Of the estimated 411,000 immigrants in the U.S. with temporary protected status, more than 130,000 are essential workers of businesses that have stayed open during the pandemic.
In a new article for Courthouse News Service, reporter Cameron Langford highlights the stories of Temporary Protected Status (TPS) holders in Texas working in essential industries amidst the coronavirus pandemic. In Texas and across the country TPS holders are on the frontlines of combatting the coronavirus crisis, putting their own health and safety on the line even as they face uncertainty about the security of their future here. Gerson and Prem are two examples of the extraordinary sacrifices immigrants make for the U.S. even as the Trump administration attempts to terminate their legal immigration status.
As TPS holders continue to demonstrate how invaluable their presence is in this country, pending court decisions threaten to disrupt their ability to work and remain in the U.S. with their families.
Langford’s reporting is excerpted below and is available in full here.
Prem Limbu’s gas station co-workers did not want to risk their health. Rather than deal with a steady stream of customers, some likely infected with Covid-19, many of them quit last month, leaving Limbu working 12-hour days, seven days a week.
“Working at a gas station can be dangerous. I come across a number of people every day,” Limbu said.
He said he’s been working at the station in Dallas for 21 years. He started his own gas station a few years ago, but he had to close it due to uncertainty about his immigration status.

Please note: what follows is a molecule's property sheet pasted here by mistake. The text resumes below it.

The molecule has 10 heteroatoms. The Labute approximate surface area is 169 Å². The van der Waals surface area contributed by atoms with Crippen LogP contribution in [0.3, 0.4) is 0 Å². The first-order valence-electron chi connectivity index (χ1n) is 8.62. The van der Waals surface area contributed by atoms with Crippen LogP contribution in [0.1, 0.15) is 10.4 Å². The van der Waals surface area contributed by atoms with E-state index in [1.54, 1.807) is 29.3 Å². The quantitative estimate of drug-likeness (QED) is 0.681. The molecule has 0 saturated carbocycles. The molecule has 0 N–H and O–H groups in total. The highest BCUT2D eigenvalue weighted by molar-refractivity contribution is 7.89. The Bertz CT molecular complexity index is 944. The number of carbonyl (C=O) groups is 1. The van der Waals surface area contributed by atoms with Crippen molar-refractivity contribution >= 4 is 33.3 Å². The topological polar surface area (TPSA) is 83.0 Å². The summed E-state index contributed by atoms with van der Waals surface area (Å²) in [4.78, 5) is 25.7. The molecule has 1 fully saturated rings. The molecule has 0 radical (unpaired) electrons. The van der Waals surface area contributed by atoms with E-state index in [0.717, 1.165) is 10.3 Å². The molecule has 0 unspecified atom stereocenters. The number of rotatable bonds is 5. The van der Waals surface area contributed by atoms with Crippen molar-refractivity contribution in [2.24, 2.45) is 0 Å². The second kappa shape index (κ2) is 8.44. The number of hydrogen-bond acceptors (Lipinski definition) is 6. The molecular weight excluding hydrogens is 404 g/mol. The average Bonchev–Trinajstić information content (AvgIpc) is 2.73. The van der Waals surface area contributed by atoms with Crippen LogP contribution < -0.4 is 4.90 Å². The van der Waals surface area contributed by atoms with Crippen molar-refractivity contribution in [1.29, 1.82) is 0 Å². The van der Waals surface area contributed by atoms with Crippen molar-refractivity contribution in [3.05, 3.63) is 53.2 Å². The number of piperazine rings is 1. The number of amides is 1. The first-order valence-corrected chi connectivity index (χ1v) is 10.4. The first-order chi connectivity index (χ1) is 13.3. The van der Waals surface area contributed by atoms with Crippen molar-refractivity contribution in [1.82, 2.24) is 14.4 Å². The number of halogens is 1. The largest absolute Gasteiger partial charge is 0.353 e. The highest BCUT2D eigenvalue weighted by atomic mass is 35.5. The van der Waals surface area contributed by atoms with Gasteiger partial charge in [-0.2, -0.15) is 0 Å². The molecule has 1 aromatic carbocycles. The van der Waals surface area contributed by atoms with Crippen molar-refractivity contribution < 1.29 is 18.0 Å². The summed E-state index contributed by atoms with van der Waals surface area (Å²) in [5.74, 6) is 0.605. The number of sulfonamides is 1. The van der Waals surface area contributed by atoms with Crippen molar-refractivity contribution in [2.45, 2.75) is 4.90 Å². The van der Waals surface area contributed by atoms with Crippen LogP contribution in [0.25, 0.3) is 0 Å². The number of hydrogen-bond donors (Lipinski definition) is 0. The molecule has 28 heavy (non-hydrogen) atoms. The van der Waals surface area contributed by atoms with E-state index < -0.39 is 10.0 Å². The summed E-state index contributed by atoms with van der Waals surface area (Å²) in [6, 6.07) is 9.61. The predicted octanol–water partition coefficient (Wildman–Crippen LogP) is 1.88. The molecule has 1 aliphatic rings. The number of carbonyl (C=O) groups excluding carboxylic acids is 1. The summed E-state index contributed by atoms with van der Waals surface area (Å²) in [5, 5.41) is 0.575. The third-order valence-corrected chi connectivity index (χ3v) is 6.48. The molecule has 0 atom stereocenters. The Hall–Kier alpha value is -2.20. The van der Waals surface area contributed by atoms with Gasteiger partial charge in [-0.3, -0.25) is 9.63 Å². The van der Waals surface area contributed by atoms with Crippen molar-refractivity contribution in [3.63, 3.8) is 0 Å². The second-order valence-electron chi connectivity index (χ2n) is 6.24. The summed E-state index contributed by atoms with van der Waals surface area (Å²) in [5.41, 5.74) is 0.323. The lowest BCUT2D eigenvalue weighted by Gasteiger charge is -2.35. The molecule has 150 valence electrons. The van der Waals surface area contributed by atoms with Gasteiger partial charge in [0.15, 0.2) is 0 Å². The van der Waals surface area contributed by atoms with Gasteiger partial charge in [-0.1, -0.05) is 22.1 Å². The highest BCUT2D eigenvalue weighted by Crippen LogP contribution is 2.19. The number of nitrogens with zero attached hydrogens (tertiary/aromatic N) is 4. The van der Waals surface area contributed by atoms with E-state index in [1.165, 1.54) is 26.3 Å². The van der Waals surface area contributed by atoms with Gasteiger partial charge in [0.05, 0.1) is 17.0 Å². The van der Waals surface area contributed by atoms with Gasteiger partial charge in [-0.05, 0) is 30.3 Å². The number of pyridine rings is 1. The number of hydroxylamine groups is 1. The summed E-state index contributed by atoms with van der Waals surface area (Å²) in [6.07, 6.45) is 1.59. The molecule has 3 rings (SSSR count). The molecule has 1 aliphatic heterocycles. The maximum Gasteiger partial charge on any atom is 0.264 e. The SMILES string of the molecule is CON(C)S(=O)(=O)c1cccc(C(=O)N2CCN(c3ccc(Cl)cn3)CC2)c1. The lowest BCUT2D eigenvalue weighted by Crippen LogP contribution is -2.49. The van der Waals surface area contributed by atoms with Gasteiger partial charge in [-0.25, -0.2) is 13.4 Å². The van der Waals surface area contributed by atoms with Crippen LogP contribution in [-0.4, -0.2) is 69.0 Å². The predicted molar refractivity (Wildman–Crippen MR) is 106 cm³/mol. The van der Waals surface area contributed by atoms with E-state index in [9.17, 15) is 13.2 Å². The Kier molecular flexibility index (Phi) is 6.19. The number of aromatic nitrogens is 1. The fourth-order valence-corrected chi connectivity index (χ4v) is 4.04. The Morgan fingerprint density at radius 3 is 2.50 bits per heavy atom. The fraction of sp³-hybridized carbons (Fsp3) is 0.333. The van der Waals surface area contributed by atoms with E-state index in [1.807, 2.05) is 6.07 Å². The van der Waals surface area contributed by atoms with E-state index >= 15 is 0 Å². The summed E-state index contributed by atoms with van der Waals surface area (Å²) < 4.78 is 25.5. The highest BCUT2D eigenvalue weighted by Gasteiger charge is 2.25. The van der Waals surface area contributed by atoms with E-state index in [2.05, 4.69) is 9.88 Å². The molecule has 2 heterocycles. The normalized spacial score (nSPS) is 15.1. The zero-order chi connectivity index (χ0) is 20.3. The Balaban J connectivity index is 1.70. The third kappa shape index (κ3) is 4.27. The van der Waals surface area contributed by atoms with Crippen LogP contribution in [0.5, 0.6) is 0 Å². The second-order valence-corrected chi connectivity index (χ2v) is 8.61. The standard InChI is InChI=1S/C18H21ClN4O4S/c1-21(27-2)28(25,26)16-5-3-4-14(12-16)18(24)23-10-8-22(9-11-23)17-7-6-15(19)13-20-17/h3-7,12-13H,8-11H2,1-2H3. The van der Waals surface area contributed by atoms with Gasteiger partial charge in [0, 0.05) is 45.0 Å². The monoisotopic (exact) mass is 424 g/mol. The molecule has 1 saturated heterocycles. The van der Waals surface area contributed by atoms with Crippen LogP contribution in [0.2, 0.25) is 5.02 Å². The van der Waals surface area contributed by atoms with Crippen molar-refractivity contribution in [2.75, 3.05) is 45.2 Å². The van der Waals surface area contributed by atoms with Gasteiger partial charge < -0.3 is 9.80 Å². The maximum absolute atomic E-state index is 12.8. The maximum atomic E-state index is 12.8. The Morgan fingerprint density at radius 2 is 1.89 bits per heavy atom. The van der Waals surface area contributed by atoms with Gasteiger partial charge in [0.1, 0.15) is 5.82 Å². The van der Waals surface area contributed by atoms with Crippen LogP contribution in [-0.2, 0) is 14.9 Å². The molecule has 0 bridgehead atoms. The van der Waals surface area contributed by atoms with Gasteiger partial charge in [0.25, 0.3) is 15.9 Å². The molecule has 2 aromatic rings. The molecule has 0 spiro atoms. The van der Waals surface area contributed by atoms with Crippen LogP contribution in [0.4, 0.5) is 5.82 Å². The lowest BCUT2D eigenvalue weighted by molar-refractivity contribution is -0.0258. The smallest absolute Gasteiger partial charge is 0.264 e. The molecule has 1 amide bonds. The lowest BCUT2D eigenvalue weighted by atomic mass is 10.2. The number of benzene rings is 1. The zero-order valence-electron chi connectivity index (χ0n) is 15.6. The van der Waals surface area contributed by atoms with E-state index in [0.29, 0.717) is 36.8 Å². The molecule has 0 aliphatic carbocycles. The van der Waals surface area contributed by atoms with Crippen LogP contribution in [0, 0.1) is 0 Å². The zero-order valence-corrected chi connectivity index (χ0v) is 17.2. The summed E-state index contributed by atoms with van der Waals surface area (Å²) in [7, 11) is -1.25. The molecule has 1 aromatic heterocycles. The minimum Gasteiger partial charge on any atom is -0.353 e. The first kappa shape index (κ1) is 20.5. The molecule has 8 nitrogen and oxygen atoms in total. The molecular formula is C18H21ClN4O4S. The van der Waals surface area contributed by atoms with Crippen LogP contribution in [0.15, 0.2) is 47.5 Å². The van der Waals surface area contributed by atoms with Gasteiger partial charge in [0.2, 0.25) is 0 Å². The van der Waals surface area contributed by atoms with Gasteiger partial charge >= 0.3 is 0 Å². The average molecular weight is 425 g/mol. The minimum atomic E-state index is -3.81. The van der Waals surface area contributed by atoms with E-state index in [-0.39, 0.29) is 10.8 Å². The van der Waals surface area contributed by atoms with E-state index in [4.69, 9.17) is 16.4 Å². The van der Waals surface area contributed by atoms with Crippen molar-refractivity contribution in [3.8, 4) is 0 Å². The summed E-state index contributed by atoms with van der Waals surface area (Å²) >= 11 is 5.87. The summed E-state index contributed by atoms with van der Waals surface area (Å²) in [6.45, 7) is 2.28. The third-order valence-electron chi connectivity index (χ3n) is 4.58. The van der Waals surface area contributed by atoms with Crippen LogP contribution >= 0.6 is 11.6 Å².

The uncertainty grew exponentially when Donald Trump took office in 2017 and put his anti-immigrant campaign rhetoric into action, refusing to extend the temporary protected status, or TPS, of people from Nepal, like Limbu, and immigrants from nine other countries who can qualify for the status.
….Of the estimated 411,000 TPS holders in the U.S., more than 130,000 are essential workers of businesses that have stayed open during the coronavirus pandemic, according to an April 15 letter to Trump from 38 Democratic and Independent U.S. senators urging him to automatically extend TPS holders’ work permits.
Despite the risks, Limbu sees his gas station job as a crucial cog in the nation’s response to the virus.
“I do worry that I might contract the virus. But I know that continuing to work means other essential workers are able to go to work. Like health care workers rely on me to fill up their cars and get to the hospitals,” he said through an interpreter on a press call Wednesday sponsored by America’s Voice. The Washington, D.C., nonprofit advocates for reforms to give the nation’s estimated 11 million undocumented immigrants a path to citizenship.
If Trump had his way, Limbu, 52, would be living back in Nepal with his wife and two children, or looking over his shoulder wondering when U.S. Immigration and Customs Enforcement agents would come arrest him.
….Should they lose their status, they will be easy targets for deportation given that the government has their information on file in their renewal applications. They will be returned to countries no longer familiar to them.
“What the courts will decide we don’t know,” said Limbu, the Nepalese gas station clerk. “After a few months, we may have to pack up and leave this country that I call home. So I urge Congress to extend our TPS status and work permits and support us in the fight to become permanent residents of this nation.”